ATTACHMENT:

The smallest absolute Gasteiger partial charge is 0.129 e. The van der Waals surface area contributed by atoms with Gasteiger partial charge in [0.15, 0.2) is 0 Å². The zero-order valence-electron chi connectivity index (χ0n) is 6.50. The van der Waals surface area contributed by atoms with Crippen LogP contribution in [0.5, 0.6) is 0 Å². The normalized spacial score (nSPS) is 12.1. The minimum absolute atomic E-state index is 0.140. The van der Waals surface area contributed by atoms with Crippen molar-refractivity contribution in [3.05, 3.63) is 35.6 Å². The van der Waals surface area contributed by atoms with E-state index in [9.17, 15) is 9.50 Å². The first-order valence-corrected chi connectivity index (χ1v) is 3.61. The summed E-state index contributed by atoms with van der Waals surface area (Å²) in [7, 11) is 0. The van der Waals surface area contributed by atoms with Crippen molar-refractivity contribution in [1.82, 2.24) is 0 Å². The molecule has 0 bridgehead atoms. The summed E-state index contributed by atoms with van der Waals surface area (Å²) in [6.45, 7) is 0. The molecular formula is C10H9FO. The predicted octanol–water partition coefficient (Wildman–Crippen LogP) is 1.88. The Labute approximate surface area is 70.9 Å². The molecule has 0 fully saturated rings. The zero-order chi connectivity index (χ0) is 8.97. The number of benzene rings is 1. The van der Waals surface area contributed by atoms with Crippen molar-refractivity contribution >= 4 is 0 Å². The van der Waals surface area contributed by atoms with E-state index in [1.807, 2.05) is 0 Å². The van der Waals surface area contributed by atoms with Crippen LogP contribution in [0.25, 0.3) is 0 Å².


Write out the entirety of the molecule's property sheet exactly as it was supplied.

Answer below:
The smallest absolute Gasteiger partial charge is 0.129 e. The van der Waals surface area contributed by atoms with Gasteiger partial charge in [0.15, 0.2) is 0 Å². The zero-order valence-electron chi connectivity index (χ0n) is 6.50. The van der Waals surface area contributed by atoms with Crippen LogP contribution in [0.5, 0.6) is 0 Å². The normalized spacial score (nSPS) is 12.1. The minimum absolute atomic E-state index is 0.140. The van der Waals surface area contributed by atoms with Crippen molar-refractivity contribution in [3.05, 3.63) is 35.6 Å². The van der Waals surface area contributed by atoms with E-state index in [9.17, 15) is 9.50 Å². The first-order valence-corrected chi connectivity index (χ1v) is 3.61. The summed E-state index contributed by atoms with van der Waals surface area (Å²) in [7, 11) is 0. The van der Waals surface area contributed by atoms with Crippen molar-refractivity contribution in [1.82, 2.24) is 0 Å². The molecule has 0 bridgehead atoms. The summed E-state index contributed by atoms with van der Waals surface area (Å²) in [6.45, 7) is 0. The molecular formula is C10H9FO. The predicted octanol–water partition coefficient (Wildman–Crippen LogP) is 1.88. The Labute approximate surface area is 70.9 Å². The molecule has 0 fully saturated rings. The zero-order chi connectivity index (χ0) is 8.97. The number of benzene rings is 1. The van der Waals surface area contributed by atoms with Crippen molar-refractivity contribution >= 4 is 0 Å². The van der Waals surface area contributed by atoms with E-state index in [1.807, 2.05) is 0 Å². The van der Waals surface area contributed by atoms with Crippen LogP contribution in [0.25, 0.3) is 0 Å².